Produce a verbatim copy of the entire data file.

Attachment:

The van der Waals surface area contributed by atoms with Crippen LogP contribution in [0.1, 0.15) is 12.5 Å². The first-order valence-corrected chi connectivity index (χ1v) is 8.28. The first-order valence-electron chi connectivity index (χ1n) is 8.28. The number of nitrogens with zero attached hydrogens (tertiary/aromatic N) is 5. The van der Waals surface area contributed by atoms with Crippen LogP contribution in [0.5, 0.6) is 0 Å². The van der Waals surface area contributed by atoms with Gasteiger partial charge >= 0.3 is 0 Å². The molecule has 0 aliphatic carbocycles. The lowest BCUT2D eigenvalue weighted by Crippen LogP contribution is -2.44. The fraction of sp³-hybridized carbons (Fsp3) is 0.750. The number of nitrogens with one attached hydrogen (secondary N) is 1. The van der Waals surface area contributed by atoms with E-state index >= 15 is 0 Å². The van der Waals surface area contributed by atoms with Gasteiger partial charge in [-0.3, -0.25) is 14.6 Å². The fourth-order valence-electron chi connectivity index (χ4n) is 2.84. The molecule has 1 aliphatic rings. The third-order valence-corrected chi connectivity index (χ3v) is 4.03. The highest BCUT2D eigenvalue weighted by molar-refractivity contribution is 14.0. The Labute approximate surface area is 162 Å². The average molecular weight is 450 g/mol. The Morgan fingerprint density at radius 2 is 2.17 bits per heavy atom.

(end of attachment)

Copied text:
The van der Waals surface area contributed by atoms with Crippen LogP contribution in [0.1, 0.15) is 12.5 Å². The first-order valence-corrected chi connectivity index (χ1v) is 8.28. The first-order valence-electron chi connectivity index (χ1n) is 8.28. The number of nitrogens with zero attached hydrogens (tertiary/aromatic N) is 5. The van der Waals surface area contributed by atoms with Crippen LogP contribution in [0.5, 0.6) is 0 Å². The van der Waals surface area contributed by atoms with Gasteiger partial charge >= 0.3 is 0 Å². The molecule has 0 aliphatic carbocycles. The lowest BCUT2D eigenvalue weighted by Crippen LogP contribution is -2.44. The fraction of sp³-hybridized carbons (Fsp3) is 0.750. The number of nitrogens with one attached hydrogen (secondary N) is 1. The van der Waals surface area contributed by atoms with E-state index >= 15 is 0 Å². The van der Waals surface area contributed by atoms with Gasteiger partial charge in [-0.3, -0.25) is 14.6 Å². The fourth-order valence-electron chi connectivity index (χ4n) is 2.84. The molecule has 1 aliphatic rings. The third-order valence-corrected chi connectivity index (χ3v) is 4.03. The highest BCUT2D eigenvalue weighted by molar-refractivity contribution is 14.0. The Labute approximate surface area is 162 Å². The average molecular weight is 450 g/mol. The Morgan fingerprint density at radius 2 is 2.17 bits per heavy atom.